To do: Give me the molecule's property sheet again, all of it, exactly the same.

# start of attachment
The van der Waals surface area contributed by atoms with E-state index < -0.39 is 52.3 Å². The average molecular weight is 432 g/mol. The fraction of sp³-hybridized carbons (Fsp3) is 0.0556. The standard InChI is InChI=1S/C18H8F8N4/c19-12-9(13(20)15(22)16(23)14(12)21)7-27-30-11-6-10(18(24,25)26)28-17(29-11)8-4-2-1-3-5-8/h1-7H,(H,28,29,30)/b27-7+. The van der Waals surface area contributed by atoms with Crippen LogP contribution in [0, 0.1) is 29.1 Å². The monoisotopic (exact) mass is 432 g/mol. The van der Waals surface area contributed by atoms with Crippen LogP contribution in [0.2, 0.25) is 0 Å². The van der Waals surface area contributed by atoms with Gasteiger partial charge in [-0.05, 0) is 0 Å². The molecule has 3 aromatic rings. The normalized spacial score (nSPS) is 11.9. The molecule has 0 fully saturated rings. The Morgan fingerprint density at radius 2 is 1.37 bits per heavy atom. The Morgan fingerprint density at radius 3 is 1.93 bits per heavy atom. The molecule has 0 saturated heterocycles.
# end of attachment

The van der Waals surface area contributed by atoms with E-state index < -0.39 is 52.3 Å². The average molecular weight is 432 g/mol. The fraction of sp³-hybridized carbons (Fsp3) is 0.0556. The standard InChI is InChI=1S/C18H8F8N4/c19-12-9(13(20)15(22)16(23)14(12)21)7-27-30-11-6-10(18(24,25)26)28-17(29-11)8-4-2-1-3-5-8/h1-7H,(H,28,29,30)/b27-7+. The van der Waals surface area contributed by atoms with Crippen LogP contribution in [0, 0.1) is 29.1 Å². The monoisotopic (exact) mass is 432 g/mol. The van der Waals surface area contributed by atoms with Crippen LogP contribution in [0.2, 0.25) is 0 Å². The van der Waals surface area contributed by atoms with Gasteiger partial charge in [-0.05, 0) is 0 Å². The molecule has 3 aromatic rings. The normalized spacial score (nSPS) is 11.9. The molecule has 0 fully saturated rings. The Morgan fingerprint density at radius 2 is 1.37 bits per heavy atom. The Morgan fingerprint density at radius 3 is 1.93 bits per heavy atom. The molecule has 0 saturated heterocycles.